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Subject: Re: orchestration and tuning (diapason)
From: Bob Kosovsky <[log in to unmask]>
Reply-To:Bob Kosovsky <[log in to unmask]>
Date:Wed, 21 Jun 2017 08:17:47 -0400

text/plain (45 lines)

> Is a high C TODAY identical in pitch to what a high C was, say,
> during the age of Bellini, Donizetti, and Rossini???

The answer need context.

One major piece of evidence we have is one of Handel's tuning forks.  That
fork measures out as A=411, whereas today A=440.  By today's standard, the
next lower pitch (A flat) is 415, so, if Handel's fork from 300 years ago
is truly accurate and has not deviated in pitch in 300 years, then yes, in
Handel's time pitch was about a half-step lower than it is today.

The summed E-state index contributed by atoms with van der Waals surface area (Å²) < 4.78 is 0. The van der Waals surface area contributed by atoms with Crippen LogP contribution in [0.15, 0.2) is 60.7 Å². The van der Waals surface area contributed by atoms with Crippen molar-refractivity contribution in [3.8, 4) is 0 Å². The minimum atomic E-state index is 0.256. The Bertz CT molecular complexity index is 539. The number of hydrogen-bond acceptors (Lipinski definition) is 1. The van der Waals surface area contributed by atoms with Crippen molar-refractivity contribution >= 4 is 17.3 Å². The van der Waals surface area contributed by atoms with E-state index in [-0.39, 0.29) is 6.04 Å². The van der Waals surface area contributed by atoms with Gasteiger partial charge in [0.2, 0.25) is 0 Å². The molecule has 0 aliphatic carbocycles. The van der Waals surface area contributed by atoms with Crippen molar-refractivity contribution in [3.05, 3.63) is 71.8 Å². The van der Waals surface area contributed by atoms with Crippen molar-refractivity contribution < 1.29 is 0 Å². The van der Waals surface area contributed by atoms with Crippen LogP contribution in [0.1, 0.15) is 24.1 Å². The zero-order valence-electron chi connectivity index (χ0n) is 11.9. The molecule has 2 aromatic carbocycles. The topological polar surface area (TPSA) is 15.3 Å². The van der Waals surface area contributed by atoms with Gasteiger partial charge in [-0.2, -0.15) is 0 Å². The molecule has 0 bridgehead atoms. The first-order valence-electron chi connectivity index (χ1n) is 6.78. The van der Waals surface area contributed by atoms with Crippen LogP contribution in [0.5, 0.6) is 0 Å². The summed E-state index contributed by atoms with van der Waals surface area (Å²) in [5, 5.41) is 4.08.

During the 19th century it was known that pitch varied from location to
location.  Some places were around A=430; some where A=440, and some were
even higher.  These differences are so small that I would bet only some
very well-trained musicians can accurately detect them purely through
listening.  To the general public is may sound more or less brilliant (one
of the European orchestras today tunes to A=446 to maintain that
brilliance of sound).

To some singers any little deviation in pitch may or may not be noticeable
(remember the story of Richard Bonynge and Joan Sutherland who kept
practicing in higher keys because she couldn't detect the difference).

So yes, there is a very slight difference, but in no way is a high C so
much higher today than it was in the 19th century.

Bob Kosovsky, Ph.D. -- Curator, Rare Books and Manuscripts,
Music Division, The New York Public Library for the Performing Arts
blog:   Twitter: @kos2
   Listowner: OPERA-L ; SMT-ANNOUNCE ; SoundForge-users
--- My opinions do not necessarily represent those of my institutions ---

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